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Wednesday, December 07, 2005

Video Games Can't Save The World

I know, it's shocking.

But it occurs to me after reading this drek (via Wonderland via apophenia) that those who are out of touch with gaming make this insane leaps of logic.

Then proceed to bash gaming based on these leaps. It would fun to watch if it wasn't so inane. And annoying that these people actually expect to be taken seriously.

Let's begin.

Nourishing such behaviors are different genres of video games. One of the most common is the role-playing game in which the sole player is on a quest to save the world. Many of these games are medieval-themed because in these Dark Age games, it is easy to introduce every kind of fantastic magical element and demonic creatures as obstacles to a quest. What kid can refuse a quest?

Unfortunately, these quests usually pass through ultraviolent challenges like tar pits, death holes, ax and sword combat, and catapulted stones, with enough blood and gore to spare. To paraphrase Little Alex, the protagonist of "A Clockwork Orange," why is it that blood and guts seem most colorful and real on the TV screen?


Wow. How about that for a broad generalization? And what the hell is a death hole? Let's completely ignore the fact that most RPGs are fairly void of blood and many aren't much more violent than your average disney flick. This kind of gross condemnation is a clear indication of punditry who has never bothered with the subject material itself.

If we're going to simply outright bash anything with a violent strain in it's blood - let's start the list. Football. Shakespeare. Cop Dramas. Plenty of operas. Clue (the board game). Hangman.

You get the point.

Players are deliberately placed in situations where only fighting can solve the problems. What does this teach the player? The answer to all problems is violence.


See above. This is hardly unique in culture, sports and media. And yet all of us get through the day without punching anybody.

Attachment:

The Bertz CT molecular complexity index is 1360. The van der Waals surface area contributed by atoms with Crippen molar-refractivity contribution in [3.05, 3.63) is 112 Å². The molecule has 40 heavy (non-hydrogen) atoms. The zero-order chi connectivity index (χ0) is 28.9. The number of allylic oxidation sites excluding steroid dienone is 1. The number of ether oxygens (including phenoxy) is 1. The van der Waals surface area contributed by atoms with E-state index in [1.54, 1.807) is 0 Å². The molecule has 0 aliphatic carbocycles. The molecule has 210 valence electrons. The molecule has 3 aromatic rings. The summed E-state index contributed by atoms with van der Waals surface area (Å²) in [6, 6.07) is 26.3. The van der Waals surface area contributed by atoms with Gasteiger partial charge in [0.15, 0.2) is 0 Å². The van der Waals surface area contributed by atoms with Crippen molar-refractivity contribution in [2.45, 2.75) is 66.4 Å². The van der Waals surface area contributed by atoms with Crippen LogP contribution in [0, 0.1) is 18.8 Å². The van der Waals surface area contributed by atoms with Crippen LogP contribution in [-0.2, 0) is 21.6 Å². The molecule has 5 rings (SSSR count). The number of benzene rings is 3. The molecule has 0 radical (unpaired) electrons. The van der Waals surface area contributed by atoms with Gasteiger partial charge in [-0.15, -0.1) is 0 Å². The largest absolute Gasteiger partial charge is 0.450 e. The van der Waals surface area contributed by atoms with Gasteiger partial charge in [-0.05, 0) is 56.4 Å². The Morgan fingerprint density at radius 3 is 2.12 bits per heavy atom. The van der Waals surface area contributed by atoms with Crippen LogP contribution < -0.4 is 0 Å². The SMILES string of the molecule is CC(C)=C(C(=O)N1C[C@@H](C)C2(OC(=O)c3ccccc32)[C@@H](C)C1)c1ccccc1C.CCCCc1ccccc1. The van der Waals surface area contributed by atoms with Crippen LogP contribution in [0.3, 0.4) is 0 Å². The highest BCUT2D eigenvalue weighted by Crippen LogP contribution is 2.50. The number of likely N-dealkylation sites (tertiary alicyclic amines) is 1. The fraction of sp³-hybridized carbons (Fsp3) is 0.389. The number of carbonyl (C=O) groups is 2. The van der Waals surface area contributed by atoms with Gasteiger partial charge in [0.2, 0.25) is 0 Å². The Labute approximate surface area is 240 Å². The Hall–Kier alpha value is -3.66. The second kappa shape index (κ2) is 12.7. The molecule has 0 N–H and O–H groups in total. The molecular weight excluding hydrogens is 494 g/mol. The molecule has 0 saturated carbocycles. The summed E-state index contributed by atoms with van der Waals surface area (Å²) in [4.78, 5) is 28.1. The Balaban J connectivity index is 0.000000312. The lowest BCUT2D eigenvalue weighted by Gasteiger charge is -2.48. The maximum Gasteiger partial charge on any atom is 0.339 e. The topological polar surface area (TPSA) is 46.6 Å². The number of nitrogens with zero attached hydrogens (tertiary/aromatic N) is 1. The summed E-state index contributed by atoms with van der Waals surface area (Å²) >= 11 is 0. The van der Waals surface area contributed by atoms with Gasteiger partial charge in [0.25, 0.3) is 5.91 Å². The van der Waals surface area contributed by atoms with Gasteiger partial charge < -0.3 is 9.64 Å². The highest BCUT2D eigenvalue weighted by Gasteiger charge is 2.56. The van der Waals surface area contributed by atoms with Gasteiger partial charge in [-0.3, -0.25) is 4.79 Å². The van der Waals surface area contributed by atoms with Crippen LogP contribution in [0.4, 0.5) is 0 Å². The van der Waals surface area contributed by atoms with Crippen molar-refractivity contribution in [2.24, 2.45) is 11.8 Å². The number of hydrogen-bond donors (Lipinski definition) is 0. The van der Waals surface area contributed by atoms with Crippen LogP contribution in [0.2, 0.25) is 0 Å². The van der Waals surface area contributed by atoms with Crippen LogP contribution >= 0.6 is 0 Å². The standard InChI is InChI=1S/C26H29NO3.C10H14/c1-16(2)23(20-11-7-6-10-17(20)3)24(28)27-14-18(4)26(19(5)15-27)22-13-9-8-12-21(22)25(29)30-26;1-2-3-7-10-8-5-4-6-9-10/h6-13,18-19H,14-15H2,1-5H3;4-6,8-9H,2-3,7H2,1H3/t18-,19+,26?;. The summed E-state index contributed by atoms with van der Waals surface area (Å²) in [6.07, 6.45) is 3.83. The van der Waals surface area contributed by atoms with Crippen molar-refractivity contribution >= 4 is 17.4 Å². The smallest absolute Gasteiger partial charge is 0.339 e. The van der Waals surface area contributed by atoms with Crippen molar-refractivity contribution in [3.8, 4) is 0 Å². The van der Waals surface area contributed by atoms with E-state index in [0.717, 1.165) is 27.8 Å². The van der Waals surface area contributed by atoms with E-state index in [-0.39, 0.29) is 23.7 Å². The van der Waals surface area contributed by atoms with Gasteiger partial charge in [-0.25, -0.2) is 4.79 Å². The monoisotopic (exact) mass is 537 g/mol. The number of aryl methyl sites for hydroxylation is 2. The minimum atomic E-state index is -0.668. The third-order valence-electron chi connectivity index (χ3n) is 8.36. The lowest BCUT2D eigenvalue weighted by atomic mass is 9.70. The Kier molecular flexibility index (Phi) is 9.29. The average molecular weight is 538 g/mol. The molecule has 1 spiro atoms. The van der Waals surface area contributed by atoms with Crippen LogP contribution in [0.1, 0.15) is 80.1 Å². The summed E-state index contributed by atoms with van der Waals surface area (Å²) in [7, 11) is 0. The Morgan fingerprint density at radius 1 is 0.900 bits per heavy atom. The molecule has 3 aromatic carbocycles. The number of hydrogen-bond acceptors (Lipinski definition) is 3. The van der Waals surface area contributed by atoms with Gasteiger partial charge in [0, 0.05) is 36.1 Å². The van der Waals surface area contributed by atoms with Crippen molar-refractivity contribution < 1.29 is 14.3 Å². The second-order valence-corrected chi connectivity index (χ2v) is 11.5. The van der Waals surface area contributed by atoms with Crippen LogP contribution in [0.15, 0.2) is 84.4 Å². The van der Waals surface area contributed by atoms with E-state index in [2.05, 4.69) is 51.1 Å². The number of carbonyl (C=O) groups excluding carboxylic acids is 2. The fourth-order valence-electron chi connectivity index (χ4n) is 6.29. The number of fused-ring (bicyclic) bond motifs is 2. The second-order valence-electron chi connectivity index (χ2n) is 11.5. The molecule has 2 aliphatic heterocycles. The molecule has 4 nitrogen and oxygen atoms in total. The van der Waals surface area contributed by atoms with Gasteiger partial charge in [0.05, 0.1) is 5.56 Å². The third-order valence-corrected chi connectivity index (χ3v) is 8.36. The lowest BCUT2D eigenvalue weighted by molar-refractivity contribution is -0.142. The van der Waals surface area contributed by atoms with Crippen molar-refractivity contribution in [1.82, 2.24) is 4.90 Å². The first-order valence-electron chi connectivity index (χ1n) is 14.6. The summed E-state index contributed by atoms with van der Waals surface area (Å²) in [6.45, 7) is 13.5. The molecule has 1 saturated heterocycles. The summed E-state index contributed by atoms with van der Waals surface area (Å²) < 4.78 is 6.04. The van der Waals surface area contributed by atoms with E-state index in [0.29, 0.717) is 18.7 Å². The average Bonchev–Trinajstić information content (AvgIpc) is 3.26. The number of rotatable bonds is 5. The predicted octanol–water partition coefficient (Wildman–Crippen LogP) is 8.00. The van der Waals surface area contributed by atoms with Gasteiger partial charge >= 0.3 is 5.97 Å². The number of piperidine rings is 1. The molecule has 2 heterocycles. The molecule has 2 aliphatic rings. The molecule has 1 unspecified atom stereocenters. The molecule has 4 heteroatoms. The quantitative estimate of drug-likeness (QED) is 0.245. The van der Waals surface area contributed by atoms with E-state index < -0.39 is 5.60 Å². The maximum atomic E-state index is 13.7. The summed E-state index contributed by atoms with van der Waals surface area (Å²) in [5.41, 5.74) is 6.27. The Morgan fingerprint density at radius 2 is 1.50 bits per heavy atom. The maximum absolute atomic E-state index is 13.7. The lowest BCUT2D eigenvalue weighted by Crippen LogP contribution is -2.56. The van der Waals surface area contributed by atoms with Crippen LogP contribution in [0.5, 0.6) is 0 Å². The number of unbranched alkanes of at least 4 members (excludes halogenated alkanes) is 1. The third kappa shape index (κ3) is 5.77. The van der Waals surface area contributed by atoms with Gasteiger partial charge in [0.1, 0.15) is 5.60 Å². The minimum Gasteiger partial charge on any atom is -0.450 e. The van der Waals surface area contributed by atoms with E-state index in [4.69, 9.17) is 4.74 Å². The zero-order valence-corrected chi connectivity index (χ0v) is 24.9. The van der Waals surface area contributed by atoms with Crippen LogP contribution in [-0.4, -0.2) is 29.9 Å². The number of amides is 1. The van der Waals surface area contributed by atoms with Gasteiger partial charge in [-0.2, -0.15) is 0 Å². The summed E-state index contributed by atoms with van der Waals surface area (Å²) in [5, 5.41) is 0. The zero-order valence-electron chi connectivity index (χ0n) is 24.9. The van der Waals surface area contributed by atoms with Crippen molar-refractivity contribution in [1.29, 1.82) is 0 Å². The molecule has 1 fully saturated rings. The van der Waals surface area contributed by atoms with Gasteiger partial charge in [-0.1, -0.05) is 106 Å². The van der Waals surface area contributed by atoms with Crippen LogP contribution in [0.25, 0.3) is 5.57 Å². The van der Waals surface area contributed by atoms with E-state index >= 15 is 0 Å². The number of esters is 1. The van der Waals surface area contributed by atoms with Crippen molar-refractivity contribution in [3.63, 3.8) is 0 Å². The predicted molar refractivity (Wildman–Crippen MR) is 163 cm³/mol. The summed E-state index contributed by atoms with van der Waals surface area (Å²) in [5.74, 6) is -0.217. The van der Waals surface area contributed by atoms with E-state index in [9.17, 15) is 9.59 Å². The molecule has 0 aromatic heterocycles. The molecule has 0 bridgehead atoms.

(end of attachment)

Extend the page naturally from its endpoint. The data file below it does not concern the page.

In this connection, we recall the horror of Columbine High School in Colorado. Both Columbine shooters were drenched in the play of ultraviolent video games. At the time, the murders caused a backlash against violent video games, but nowadays, the old ultraviolence has returned like an old friend.


Oh right, let's bring Columbine back into the fold. Let's forget the fact that no law enforcement agency ever believed such a connection nor did any judicial body. You can recall the horror all you like, but making an erroneous link between a tragic event and your pet peeve is irresponsible and dishonest.

Graphic violence is not the only reason video games are a social problem. They are an obsession with many people. It's OK to play a game once in a while, but when the play is for hours on end, that is not healthy. Players become addicted, living to beat the game. Recently, there have been a number of deaths in Asia from playing video games for days at a time.


Yes, it's true ... some players in Asia have died from what can only be considered overplaying.

It's also the largest and most fervent, by several paradigm shifts, online gaming culture on the planet. Comparing your average gamer to someone who spends most of his time and money in Internet cafes playing Counter-Strike or StarCraft is bit like comparing someone who bought a dirty magazine with spending a full on week in a Bangkok whorehouse.

Once you compare video games to actual addictive problems like gambling and alcoholism ... the cases and the rates of those cases clearly show that assuming games are a potential risk factor is complete and utter hyperbole.